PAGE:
Barack Obama receives RFK Human Rights award at NYC gala
By SABRINA CASERTA
NEW YORK (AP) - Former President Barack Obama was honored with the Robert F. Kennedy Human Rights Ripple of Hope Award at a gala in midtown Manhattan Wednesday evening.
"I'm not sure if you've heard, but I've been on this hope kick for a while now. Even ran a couple of campaigns on it. Thank you for officially validating my hope credentials," Obama said during his remarks.
The organization's president, Kerry Kennedy, presented the award, which celebrates leaders "who have demonstrated a commitment to social change." Past recipients include Bill Clinton, Hillary Clinton, Al Gore, Bono, George Clooney and Robert De Niro.
"If we summon our best selves, we can inspire others to do the same. It's easy to succumb to cynicism, the notion that hope is a fool's game," Obama said.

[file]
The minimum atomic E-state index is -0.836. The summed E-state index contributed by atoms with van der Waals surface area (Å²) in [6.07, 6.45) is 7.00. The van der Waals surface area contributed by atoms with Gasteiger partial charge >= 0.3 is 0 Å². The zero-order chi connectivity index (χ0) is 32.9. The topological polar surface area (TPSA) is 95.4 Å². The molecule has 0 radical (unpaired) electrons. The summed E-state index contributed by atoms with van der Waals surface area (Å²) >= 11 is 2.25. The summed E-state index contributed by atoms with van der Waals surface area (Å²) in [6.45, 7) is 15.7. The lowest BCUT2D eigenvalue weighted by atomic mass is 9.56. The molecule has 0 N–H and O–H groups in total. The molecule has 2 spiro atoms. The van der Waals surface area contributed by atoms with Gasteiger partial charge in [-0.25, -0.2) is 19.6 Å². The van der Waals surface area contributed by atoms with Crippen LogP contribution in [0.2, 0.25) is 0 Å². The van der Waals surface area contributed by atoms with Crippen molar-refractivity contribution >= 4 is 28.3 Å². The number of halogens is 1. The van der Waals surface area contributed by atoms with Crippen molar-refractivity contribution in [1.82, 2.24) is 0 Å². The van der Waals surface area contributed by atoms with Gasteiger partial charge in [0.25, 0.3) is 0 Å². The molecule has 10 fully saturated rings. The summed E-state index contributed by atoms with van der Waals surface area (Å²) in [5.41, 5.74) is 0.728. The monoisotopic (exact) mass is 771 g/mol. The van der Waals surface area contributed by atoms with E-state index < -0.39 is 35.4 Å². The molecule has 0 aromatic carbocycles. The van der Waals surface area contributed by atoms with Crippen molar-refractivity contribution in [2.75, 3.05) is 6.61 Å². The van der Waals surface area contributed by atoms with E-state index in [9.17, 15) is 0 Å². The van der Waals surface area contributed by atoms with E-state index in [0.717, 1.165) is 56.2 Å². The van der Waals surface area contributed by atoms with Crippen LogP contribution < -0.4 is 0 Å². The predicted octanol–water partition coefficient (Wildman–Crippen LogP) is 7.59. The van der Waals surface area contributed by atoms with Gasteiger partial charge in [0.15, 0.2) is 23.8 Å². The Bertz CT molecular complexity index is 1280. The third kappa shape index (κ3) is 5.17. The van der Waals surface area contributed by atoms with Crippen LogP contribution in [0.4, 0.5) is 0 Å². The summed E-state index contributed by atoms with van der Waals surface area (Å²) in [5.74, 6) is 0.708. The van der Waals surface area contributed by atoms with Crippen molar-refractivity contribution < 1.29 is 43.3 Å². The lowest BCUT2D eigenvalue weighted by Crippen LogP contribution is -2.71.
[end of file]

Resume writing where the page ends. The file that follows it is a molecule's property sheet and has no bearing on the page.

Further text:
"When our leaders are content on making up whatever facts they want, a lot of people have begun to doubt the notion of common ground," Obama said. "Bobby Kennedy's life reminds us to reject such cynicism."
Also honored with Ripple of Hope Awards were New Jersey Gov. Phil Murphy, Discovery President and CEO David Zaslav and Humana CEO Bruce Broussard. Speakers included actors Alec Baldwin, Keegan-Michael Key, Alfre Woodard and journalist Tom Brokaw.
This year also marks the 50 anniversary of Robert F. Kennedy's campaign for the White House.
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